The texts are often very enchanting, sometimes strange, but always interesting. Here they are:

2.1. Sticks

The King of Sticks says: <<Rejoice in the pleasant things and the success of the objects>>. The Lieutenant says: <<I am as a flower, a string of pearls is my soil?>>.

The second Lieutenant says: <<The alif rejoices and fullfils your whishes[sic](+)>>

The Boy says: <<Whosoever will call me to his happiness, he will only see joyful looks>>.

(+)What this alif means is not quite clear. As a letter it is equal to the number 1000; in this case it could be the thousand that fullfils the wishes; in mysticism and pseudo-mysticism the alif sometimes means <<Allah>> (KRISS 1962: 72). But would one dare to invoke the name of God in a game of cards? The King of Cups says: <<With the sword of happiness I shall redeem a beloved who will afterwards take my life>>.

2.2. [Nothing written: Cups?]

The Lieutenant says: <<O thou who hast possesions, remain happy and thou salt have a pleasant life>>.

The second Lieutenant says: <<Let it come to me, because acquired good is durable; it rejoices me with all its utility>>.

The Boy says: <<Pleasures for the soul and agreeable things, in my colours there are all kinds>>.

2.3. Coins

The King of Coins says: <<Look how wonderful my game is and my dress extraordinarily beautiful>>.

The Lieutenant says: <<I am as a garden, the like of which will never exist>>.

The Second Lieutenant says: << O my heart, for thee the good news that rejoices>>.

The Boy says: <<Rejoice in the happiness that returns, as a bird that sings its joy>>.

2.4. Swords

The King of Swords says: <<As for the present that rejoices, (thy) heart will soon (open up).

The Lieutenant says: <<I will, as pearls on a string, be lifted in the hands of kings>>.

The Second Lieutenant says: <<May God give thee prosperity; then thou will already have achieved thy aim>>.

The Boy says: <<Rejoice for thy lasting happiness>>.

* * * * * * * * * * * * * * * * * * * * * * * * * * * * * * * *
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Thanks Kenji!

Is it only the court cards that have inscriptions, or do some of the pips have them too?

Kwaw
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OK so – do people still want the cards/parts of the cards scanned ??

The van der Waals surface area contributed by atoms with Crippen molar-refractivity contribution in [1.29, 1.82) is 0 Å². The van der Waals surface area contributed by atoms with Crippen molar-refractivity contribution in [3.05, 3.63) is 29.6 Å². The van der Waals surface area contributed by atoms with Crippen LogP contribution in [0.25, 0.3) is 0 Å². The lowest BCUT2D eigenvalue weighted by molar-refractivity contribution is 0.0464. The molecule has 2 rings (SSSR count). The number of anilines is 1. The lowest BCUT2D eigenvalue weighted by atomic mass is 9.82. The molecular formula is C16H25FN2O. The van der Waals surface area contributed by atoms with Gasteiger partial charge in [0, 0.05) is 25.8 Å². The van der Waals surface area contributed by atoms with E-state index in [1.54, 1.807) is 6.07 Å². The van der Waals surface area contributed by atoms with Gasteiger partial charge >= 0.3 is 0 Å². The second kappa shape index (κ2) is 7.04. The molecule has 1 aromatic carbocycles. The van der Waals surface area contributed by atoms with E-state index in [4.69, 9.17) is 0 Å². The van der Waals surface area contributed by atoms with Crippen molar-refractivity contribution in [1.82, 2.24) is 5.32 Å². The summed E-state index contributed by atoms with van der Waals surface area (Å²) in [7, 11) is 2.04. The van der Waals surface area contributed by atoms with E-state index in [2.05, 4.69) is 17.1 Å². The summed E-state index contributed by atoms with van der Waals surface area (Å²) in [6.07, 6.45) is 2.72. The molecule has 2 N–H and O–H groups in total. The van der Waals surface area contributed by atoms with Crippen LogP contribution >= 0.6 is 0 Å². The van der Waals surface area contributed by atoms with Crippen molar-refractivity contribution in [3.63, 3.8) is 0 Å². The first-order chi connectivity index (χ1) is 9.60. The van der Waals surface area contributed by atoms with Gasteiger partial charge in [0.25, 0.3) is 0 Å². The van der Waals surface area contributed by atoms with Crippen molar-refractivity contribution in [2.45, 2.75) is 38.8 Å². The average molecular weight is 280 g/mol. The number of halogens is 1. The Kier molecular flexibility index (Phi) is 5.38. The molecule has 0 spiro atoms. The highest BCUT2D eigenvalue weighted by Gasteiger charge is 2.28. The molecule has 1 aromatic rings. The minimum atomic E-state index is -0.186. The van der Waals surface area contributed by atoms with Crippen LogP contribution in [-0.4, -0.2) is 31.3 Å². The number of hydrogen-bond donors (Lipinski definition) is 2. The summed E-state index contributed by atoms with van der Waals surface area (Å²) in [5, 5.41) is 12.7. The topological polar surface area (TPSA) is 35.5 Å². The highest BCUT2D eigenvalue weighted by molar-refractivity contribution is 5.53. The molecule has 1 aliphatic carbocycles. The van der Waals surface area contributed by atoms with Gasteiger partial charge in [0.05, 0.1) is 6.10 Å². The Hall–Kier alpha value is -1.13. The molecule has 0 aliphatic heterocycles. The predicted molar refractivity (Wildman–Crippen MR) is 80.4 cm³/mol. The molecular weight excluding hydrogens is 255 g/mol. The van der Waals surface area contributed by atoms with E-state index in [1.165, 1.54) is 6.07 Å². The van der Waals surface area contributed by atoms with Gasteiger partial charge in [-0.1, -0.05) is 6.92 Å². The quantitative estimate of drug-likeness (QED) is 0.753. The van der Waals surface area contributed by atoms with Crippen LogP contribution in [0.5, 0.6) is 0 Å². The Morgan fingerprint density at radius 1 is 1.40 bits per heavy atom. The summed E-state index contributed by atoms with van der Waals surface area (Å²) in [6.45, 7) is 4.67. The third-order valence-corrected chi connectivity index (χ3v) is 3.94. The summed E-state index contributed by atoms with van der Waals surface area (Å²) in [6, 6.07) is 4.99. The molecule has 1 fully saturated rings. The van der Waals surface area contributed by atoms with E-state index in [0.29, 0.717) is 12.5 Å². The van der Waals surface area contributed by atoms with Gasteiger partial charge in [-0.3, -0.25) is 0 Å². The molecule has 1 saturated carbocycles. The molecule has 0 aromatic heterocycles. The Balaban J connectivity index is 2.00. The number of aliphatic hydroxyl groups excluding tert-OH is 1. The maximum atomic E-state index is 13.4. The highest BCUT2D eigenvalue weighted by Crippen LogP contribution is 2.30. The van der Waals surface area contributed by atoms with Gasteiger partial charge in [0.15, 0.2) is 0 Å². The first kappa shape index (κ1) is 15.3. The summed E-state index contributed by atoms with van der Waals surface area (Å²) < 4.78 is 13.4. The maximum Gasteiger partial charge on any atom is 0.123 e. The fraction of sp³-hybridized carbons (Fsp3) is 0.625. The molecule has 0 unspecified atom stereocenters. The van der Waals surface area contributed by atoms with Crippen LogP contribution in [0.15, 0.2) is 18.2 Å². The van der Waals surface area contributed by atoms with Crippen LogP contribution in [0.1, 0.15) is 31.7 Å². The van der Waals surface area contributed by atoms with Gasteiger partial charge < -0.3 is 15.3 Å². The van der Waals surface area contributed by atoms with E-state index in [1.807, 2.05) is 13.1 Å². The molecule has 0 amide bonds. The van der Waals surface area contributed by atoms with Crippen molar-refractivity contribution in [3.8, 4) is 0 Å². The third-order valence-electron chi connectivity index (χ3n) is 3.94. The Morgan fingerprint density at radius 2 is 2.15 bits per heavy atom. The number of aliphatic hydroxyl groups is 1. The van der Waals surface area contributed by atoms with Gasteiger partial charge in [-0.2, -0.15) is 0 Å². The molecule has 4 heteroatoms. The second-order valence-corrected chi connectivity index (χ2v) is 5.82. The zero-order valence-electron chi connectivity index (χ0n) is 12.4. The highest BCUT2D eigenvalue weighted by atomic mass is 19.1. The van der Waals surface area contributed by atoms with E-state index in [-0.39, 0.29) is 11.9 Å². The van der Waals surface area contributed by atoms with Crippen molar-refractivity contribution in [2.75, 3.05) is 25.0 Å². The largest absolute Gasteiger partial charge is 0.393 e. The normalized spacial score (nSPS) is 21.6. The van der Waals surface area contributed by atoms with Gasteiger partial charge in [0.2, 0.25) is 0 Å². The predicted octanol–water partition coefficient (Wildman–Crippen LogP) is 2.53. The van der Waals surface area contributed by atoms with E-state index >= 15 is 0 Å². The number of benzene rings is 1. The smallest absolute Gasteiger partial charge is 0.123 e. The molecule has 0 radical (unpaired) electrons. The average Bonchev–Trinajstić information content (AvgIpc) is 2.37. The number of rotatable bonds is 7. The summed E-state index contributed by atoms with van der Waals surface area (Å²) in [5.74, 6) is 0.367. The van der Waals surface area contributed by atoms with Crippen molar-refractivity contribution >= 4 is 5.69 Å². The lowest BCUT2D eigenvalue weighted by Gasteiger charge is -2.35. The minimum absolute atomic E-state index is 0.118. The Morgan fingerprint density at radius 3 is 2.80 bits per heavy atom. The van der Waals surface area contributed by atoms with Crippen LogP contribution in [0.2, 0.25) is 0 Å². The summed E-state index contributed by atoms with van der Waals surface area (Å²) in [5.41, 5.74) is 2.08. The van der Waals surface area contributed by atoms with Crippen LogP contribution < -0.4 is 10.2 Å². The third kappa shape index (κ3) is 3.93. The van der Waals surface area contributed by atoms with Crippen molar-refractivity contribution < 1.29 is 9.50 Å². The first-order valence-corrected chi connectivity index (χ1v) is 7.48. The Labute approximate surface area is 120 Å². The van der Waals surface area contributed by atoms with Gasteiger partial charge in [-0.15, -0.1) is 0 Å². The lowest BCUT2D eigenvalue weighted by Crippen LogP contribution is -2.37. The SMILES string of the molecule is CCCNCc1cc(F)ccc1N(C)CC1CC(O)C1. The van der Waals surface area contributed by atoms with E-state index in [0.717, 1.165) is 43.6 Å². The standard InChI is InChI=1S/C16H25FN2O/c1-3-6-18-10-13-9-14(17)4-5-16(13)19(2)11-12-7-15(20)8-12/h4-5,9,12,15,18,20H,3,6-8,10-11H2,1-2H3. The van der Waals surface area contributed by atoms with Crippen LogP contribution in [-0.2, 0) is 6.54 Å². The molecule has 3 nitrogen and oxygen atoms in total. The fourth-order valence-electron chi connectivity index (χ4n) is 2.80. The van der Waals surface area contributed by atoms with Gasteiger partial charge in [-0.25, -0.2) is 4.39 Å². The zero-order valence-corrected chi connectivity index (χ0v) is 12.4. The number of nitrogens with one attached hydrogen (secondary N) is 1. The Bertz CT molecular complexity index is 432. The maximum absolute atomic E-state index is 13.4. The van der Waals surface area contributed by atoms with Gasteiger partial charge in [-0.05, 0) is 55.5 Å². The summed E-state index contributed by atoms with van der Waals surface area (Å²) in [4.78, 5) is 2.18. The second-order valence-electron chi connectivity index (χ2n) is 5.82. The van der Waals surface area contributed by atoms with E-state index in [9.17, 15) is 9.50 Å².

And

Huson on the suits (these are conjectures, not stated as fact ! He is very careful about that.):

Arifi of Herat (15th century Sufi) wrote a book called The Ball and the Polo Stick, and used the game of polo for his mystical teachings. The Rubaiyat is also full of references to it and to the other suit signs.

Idries Shah (a Sufi writer of today) has also claimed that the tarot has Sufi roots. But he does not explain or back this up.

There are 4 Cardinal Virtues. The symbols most associated with them are those of the four suit signs of tarocchi.

===========================

The 4 castes of ancient Persia were:
1 – Magi – Húristár
2 - Kings and warriors – Núristár
3 – Farmers and cultivators – Súristár
4 - people destined for employment and service – Rúzistár

These compare rather well with the 4 castes of Hinduism.

Magi have carved rods for symbols; warriors swords; farmers and cultivators (who improve things) cups, and employees coins. This would tie in with the four virtues in which the young kings of Persia had to be schooled, and could also be the origin of the Cardinal Virtues.

Rods became polo sticks when the symbols were used in a game, because they were more familiar – and the same happened in reverse when the game came to Europe, where polo was little known.

This also ties into the hierarchical classes of Ménestriers – hearts for the church, pikes (spades) for arms bearing aristocrats, diamonds (paving tiles) for merchants and clubs (trefoils) for the peasantry.

If I am teaching my grandmother about sucking those eggs again, I’m sorry…… But it interested me !